Independent versus competitive populations

Here we posit two populations with opposing ramp-shaped responses across the object-to-scene continuum. What features drive responses in each of these populations, and how do they relate to each other? One possible account is that each ramp-shaped population is coding complementary aspects of a visual environment in parallel, and independently23. This account is compatible with previous works15,43, which argued that the PPA represents the spatial boundaries of a scene (e.g., walls and floors) and the LOC represents the content of the scene (e.g., textures, materials, or objects). In our data, the ramp-shaped tunings were found in two distinctive clusters in the vOTC beyond the PPA and LOC, which suggests that those responses reflect not only category-specific features that functional ROIs are sensitive to, but more general visual features. In fact, the data pattern is consistent with previous findings showing sharp dissociation along the mid-fusiform sulcus (MFS)44, where there are clear lateral to medial transitions in anatomical features such as cytoarchitecture45 or white-matter connectivity46, as well as functional responses, such as eccentricity bias47, animacy48, or real-world object size49. Based on these, it was argued that visual information is sorted and mapped onto different sides of the MFS, as a solution to the problem of organizing high-dimensional information along the 2D cortical sheet44. Under this account, the ramp-shaped responses across depicted spatial scale in these regions are a natural consequence of the way different combinations of visual features naturally co-vary with ecological changes in view from object-focused to scene-focused views.

An alternate possibility is that the responses of these two populations are not independent, but are competitive and inter-related. For example, there might be connectivity that ensures that when one population is activated high another population is suppressed. In fact, there is some evidence for such competitive relationship50. When the LO was disrupted using transcranial magnetic stimulation (TMS), the response in the PPA increased for scene stimuli, suggesting inhibitory connections between them. Prior work has shown computational advantages to coupling two opposing ramp-shaped tuning functions51. For example, it allows for simple and efficient read-out by providing linearly separable representations44,52, in a way that is robust to baseline activation changes (e.g., from adaptation53), and enables fine-grained discrimination, as an exact position can be computed as a balance of two populations.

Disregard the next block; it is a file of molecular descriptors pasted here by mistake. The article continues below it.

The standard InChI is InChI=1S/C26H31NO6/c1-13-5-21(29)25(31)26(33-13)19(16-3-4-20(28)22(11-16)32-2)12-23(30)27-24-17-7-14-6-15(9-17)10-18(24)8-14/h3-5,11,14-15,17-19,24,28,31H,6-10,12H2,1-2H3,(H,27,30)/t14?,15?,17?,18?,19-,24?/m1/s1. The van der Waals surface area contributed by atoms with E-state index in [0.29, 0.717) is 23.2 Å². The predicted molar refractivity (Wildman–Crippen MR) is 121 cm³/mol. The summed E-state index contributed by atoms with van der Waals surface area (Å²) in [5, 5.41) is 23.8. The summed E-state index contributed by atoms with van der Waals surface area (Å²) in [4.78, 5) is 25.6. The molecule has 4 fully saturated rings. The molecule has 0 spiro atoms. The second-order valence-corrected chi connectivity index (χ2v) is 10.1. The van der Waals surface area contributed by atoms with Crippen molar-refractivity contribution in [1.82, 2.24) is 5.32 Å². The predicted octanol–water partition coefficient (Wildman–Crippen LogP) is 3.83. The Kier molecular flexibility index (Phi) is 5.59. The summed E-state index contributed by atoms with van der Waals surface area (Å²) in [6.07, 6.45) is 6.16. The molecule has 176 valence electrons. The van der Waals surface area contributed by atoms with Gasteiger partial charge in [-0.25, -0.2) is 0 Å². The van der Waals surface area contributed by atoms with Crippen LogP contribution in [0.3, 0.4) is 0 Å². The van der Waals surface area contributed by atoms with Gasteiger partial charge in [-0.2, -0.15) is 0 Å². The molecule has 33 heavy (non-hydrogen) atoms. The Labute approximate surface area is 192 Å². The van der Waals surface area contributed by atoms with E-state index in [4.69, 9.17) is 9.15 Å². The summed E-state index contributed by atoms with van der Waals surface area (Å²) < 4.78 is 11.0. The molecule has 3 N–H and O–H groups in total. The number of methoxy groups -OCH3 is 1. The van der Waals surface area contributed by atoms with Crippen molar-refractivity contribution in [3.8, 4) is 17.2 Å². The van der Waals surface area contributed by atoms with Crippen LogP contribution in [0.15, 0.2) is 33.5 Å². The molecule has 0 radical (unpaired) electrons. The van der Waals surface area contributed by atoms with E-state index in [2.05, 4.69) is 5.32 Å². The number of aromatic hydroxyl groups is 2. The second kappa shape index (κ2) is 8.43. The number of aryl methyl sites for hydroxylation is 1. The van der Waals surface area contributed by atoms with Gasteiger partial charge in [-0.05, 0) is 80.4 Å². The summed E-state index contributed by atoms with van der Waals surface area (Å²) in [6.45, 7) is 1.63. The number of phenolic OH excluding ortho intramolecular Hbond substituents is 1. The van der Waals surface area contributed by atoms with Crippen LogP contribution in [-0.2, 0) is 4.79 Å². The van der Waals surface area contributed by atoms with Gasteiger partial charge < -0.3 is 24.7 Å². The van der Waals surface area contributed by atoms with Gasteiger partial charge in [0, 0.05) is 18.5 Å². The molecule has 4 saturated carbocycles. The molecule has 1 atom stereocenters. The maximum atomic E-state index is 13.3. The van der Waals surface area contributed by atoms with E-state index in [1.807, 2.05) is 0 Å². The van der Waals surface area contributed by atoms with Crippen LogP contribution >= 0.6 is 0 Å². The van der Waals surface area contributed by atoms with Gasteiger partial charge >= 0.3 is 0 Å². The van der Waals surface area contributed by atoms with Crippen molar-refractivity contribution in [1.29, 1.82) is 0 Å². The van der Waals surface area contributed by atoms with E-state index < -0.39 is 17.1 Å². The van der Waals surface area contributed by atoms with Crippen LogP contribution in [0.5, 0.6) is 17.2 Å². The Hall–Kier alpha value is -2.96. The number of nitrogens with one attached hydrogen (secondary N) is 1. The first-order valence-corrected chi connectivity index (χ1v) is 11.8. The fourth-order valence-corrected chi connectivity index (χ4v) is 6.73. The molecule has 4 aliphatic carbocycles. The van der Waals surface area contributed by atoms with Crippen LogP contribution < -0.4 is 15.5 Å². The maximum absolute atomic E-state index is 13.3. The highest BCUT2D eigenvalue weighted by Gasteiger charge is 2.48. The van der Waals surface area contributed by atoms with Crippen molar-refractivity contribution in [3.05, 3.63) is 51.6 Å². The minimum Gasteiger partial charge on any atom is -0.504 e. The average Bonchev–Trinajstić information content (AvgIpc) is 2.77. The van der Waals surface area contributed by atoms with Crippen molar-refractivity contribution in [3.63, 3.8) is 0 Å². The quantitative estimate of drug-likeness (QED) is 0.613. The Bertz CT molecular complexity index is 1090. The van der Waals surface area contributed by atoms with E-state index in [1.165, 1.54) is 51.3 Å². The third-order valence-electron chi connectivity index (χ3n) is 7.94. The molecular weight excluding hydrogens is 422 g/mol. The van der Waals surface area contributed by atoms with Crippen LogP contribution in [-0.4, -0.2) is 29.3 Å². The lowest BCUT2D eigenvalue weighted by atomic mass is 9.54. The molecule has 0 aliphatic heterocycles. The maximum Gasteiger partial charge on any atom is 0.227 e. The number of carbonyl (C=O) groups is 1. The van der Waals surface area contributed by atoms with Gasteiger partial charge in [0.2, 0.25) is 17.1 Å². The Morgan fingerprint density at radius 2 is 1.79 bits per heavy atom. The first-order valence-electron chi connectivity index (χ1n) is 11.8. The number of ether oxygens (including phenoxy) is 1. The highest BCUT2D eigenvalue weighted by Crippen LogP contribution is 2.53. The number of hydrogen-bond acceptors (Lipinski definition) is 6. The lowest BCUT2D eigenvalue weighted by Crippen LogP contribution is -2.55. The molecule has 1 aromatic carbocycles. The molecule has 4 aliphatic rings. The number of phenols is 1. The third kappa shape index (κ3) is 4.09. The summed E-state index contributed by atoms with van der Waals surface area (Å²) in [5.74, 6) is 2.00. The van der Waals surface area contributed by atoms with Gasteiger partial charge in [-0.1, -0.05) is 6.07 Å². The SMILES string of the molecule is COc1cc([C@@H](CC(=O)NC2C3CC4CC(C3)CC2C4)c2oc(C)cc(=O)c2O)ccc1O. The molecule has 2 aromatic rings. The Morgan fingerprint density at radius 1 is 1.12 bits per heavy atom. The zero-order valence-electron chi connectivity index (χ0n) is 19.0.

Although we cannot tease apart these two accounts here, it may be possible to test them by independently manipulating different aspects of images. For example, we could create identical environments but without much object content while leaving the spatial structure intact. The first account predicts that responses in only one of populations will be affected (e.g., object-processing systems), whereas the second account predicts that both populations will be affected due to their connections. Thus, the present work clarifies the need for further research aimed at characterizing these two regions jointly, delineating the relationship between the underlying feature tuning and potential competitive interaction between these two populations with opposing ramp-shaped tuning.